Malaysia's push to outlaw fake news, jail offenders decried

A man takes a copy of newspaper at a grocery shop in Shah Alam, Malaysia, Monday, March 26, 2018. Malaysia's government on Monday proposed new legislation to outlaw fake news with a 10-year jail term for offenders, in a move slammed by critics as a draconian bid to crack down on dissent ahead of a general election. Prime Minister Najib Razak has been dogged by a multibillion-dollar corruption scandal involving an indebted state fund, and rights activists fear the new law could be used to criminalize reports on government misconduct and critical opinions. (AP Photo/Sadiq Asyraf)

KUALA LUMPUR, Malaysia — Malaysia's government proposed new legislation Monday to outlaw fake news and punish offenders with a 10-year jail sentence, a move slammed as an attempt to silence dissent ahead of a general election.

Prime Minister Najib Razak has been dogged by a multibillion-dollar corruption scandal involving an indebted state fund, and rights activists fear the new law could be used to criminalize news reports and critical opinions on government misconduct. A general election must be held by August but is widely expected in the next few weeks.

The anti-fake news bill, which must be approved by parliament, calls for penalizing those who create, offer, circulate, print or publish fake news or publications containing fake news with a 10-year jail term, a fine of up to 500,000 ringgit ($128,000) or both.

The bill defines fake news as "any news, information, data and reports which is, or are, wholly or partly false whether in the form of features, visuals or audio recordings or in any other form capable of suggesting words or ideas." It covers all media and extends to even foreigners outside Malaysia as long as Malaysia or its citizens are affected.

"This is an attack on the press and an attempt to instill fear among the (people)" before the general election, opposition lawmaker Ong Kian Ming tweeted.

Government officials have said the law is needed to protect public harmony and national security. They have accused the opposition coalition of using fake news as a key weapon to win votes and warned that any news on the indebted 1MDB state fund that had not been verified by the government is fake.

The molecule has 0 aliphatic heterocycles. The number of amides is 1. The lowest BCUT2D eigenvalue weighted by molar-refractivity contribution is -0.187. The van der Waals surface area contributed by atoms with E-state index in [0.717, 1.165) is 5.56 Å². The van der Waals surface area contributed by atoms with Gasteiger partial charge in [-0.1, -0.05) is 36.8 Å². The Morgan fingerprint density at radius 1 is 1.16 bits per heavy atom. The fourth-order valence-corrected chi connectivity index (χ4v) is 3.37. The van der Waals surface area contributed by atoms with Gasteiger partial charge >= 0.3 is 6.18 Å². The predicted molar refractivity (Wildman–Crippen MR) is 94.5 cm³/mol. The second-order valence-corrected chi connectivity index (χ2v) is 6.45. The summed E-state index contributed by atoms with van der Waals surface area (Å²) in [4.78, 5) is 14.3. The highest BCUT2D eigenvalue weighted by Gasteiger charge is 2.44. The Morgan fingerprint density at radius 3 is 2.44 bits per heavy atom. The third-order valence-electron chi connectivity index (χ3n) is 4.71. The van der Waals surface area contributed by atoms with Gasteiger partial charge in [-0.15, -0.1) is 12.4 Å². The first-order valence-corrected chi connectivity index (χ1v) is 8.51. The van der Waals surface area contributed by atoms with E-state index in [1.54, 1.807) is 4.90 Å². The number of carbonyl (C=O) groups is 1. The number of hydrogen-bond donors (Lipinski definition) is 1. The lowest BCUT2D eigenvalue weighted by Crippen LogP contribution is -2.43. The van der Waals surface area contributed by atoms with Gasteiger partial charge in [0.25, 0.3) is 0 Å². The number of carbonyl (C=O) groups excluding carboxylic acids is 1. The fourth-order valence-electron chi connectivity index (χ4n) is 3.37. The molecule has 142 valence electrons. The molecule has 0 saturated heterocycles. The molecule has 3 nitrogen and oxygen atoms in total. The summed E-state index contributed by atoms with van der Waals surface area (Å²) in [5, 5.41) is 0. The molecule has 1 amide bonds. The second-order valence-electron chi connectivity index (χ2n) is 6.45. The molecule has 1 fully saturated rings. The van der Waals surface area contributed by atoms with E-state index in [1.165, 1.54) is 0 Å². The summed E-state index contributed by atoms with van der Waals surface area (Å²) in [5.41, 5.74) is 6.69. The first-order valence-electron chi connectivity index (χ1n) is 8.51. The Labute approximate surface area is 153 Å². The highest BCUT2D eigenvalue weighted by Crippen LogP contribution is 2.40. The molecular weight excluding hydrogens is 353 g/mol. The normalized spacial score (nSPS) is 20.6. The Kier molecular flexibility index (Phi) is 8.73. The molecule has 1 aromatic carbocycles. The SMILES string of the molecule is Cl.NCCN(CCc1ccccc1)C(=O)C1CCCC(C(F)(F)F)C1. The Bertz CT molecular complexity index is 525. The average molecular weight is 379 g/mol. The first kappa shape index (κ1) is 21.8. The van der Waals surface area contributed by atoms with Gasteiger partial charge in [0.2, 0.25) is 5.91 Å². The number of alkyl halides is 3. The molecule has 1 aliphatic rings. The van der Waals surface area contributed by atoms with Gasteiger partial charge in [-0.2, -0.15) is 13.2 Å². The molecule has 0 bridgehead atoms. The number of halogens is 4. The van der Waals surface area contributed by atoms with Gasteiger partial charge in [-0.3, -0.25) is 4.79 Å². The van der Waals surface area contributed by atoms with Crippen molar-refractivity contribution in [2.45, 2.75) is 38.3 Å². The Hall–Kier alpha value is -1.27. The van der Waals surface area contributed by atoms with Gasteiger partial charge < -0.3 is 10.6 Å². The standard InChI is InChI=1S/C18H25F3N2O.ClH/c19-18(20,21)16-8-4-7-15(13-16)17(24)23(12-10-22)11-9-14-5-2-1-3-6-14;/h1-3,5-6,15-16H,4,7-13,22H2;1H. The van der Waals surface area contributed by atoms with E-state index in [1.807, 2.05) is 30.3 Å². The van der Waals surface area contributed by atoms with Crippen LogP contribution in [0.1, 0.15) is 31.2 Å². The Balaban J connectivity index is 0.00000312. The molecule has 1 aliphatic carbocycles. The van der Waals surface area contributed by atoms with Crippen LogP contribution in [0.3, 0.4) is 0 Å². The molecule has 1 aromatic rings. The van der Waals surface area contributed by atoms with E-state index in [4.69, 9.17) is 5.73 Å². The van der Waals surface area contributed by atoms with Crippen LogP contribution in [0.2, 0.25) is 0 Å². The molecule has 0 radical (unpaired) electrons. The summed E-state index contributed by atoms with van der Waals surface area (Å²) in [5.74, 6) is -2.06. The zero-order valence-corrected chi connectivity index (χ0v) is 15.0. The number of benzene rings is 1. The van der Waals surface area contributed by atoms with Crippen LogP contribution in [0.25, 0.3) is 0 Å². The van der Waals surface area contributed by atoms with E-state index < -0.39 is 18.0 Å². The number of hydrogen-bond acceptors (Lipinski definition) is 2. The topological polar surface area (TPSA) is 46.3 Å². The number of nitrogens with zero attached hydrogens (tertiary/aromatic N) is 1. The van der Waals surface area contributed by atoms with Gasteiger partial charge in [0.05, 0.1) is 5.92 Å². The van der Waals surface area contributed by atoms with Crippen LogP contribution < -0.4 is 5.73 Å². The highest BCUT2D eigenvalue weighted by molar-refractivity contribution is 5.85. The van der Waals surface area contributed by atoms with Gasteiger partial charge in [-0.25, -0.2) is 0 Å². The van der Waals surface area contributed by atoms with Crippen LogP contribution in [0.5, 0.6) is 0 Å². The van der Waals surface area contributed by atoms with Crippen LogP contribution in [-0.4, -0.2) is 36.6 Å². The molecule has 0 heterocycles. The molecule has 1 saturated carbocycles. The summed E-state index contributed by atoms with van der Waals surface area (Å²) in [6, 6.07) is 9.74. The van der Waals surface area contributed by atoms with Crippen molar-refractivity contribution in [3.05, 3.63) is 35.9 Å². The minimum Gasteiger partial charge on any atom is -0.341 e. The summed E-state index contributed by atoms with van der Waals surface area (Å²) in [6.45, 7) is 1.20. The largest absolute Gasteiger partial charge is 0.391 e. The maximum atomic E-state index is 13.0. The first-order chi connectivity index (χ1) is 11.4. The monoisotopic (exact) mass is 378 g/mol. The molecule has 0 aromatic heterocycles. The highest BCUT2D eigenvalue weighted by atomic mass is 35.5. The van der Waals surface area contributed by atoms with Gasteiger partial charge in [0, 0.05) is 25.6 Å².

The U.S. and several other countries are investigating allegations of cross-border embezzlement and money laundering at 1MDB, which was set up and previously led by Najib to promote economic development, but which accumulated billions in debt. The U.S. Justice Department says at least $4.5 billion was stolen from 1MDB by associates of Najib, and it is working to seize $1.7 billion taken from the fund to buy assets in the U.S., potentially its largest asset seizure ever.

Najib, who denies any wrongdoing, has fired critics in his government and muzzled the media since the corruption scandal erupted three years ago.

Support for Najib's ruling coalition has dwindled in the last two elections. In 2013, it lost the popular vote for the first time to the opposition. Yet analysts say Najib is expected to win a third term due to infighting in the opposition, unfavorable electoral boundary changes and strong support for the government among rural ethnic Malays.

Critics say the anti-fake news bill will add to a range of repressive laws — including a sedition law, a press and publications act, an official secrets act and a security act — that have been used against critics, violated freedom of expression and undermined media freedom. A coalition of human rights and civic groups also has expressed concern that the government is rushing through the legislation, without consulting key stakeholders and releasing details in advance for public scrutiny.

"Malaysia has a long and troubling track record of using its legal books to silence dissent," James Gomez, Amnesty International's director for Southeast Asia and the Pacific, said in a statement. "It is no coincidence that this law has been tabled with general elections just around the corner. We are already seeing how the government is closing the space for public debate ahead of the polls."

Other Southeast Asian countries, including Singapore and the Philippines, have also proposed laws to clamp down on fake news.

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